(For German version click here)
The trading of cryptocurrencies grew more and more complex over the past ten years. Nowadays, investors do not only have the option to directly sell and acquire Bitcoins but instead they can also hold long or short positions of Bitcoin. These derivative transactions allow them to bet on rising or falling prices without ever acquiring cryptocurrencies directly. Margin trading with cryptocurrencies has also been possible for years now. The offered cryptocurrencies range from blockchain-based currency tokens such as Bitcoin, Litecoin or dash to countless utility tokens that can only be used as vouchers in a specific eco-system. In this more and more maturing market, information concerning exchange rates and trade volumes of crypto assets is of vital importance. Since there is no official listing for cryptocurrency exchange rates, numerus private service providers now offer this information in real-time in a consolidated, compiled and useable form to their customers. Precise and up-to-date information regarding the development of exchange rates are of crucial importance to traders of cryptocurrencies. The information service providers do therefore play an essential role on the global crypto market.
Why could a Regulation of Crypto Information Service Providers Make Sense?
Erroneous information regarding exchange rates and trade volumes can potentially cause massive damages to investors and is suitable to disrupt and compromise the crypto market in its core functions. Adding the fact that cryptocurrencies, in contrast to securities that are traded at the traditional security markets which are regulated by MiFID 2 and MiFIR, usually lack of emitters that would be obligated to inform market participants continuously via ad-hoc-notifications, prospectus and amendment obligations about incidents that have the potential to influence exchange rates. In light of the aforementioned circumstances an approval of crypto information service providers prior to the start of their operations by a supervision authority regarding the collection and evaluation as well as the publication of their data would not be entirely absurd. Nevertheless, such an official regulation is currently not in place. Providers of crypto information services are neither subject to an initial authorization requirement nor to an ongoing supervision of their services.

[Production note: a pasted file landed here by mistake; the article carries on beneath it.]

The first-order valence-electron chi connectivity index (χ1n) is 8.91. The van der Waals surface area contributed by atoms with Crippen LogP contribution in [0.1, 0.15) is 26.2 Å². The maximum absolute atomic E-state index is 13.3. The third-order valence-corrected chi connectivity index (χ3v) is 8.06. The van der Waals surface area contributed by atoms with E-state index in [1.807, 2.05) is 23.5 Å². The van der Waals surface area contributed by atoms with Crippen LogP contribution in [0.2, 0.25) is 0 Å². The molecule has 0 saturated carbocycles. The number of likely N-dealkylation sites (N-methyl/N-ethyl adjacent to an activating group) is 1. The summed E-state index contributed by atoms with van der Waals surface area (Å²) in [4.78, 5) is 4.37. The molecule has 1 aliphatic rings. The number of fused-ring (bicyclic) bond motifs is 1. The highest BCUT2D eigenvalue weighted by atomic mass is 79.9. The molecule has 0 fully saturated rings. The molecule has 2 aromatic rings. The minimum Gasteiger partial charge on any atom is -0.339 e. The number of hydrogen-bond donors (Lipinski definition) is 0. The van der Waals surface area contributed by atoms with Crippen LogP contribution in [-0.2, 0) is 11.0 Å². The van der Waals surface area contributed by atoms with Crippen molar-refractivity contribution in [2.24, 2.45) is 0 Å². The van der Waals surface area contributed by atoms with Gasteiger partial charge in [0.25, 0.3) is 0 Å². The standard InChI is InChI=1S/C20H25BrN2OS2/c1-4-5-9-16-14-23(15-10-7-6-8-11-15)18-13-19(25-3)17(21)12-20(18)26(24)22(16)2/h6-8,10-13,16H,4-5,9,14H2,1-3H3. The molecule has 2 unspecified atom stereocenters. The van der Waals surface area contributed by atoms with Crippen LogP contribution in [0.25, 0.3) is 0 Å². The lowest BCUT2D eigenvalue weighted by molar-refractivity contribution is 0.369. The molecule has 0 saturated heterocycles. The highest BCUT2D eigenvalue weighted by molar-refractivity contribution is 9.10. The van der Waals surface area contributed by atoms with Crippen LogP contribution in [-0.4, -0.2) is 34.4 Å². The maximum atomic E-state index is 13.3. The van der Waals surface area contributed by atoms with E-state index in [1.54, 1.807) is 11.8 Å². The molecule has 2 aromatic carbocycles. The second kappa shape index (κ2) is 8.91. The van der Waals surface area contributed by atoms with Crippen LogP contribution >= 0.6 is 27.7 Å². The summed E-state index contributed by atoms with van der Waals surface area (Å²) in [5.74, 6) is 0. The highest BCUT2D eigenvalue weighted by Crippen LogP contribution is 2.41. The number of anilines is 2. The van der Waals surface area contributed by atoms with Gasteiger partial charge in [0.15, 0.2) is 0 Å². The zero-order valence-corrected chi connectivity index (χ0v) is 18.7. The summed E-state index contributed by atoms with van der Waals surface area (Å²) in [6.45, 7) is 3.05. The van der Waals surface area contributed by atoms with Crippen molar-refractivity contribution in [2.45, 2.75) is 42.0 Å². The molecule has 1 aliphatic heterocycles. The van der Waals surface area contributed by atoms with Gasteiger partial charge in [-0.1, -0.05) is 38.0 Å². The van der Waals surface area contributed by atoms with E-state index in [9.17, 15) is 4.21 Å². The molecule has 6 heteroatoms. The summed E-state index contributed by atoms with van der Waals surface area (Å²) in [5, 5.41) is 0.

Can Crypto Information Service Providers be Data Reporting Service Providers According to MiFIR?
The European Markets in Financial Instruments repealing Directive (MiFID 2) as well as the European Regulation on Markets in Financial Instruments (MiFIR) call for the supervision of Data Reporting Service Providers. These service providers support emitters of securities with the fulfilment of their publication and reporting obligations. Certain Data Reporting Service Providers – the so-called Consolidated Tape Providers (CTP) – provide their collected data in a consolidated form to the public. In Germany, these Data Reporting Service Providers are subject to BaFin authorization according to sec. 32 subsection 1f of the German Banking Act (KWG). However, crypto information service providers cannot qualify as Data Reporting Service Providers in that sense, because cryptocurrencies generally do not qualify as financial instruments in the sense of MiFID 2 and MiFIR. Therefore, the activities of crypto information service providers are not covered by the European financial markets regulations MiFID2 and MiFIR. In contrast to that, publications of information that concern security tokens, which are designed as blockchain-based securities and therefore constitute financial instruments in the sense of the aforementioned regulation can be data reporting services, given that the service provider is involved in the fulfillment of the emitters publication and reporting obligations and publishes the so collected data in a consolidated form. On the other hand, crypto information service providers that merely provide and publish information about exchange rates and trading volumes are not subject to any financial regulation in Europe and Germany.
Attorney Lutz Auffenberg, LL.M. (London)
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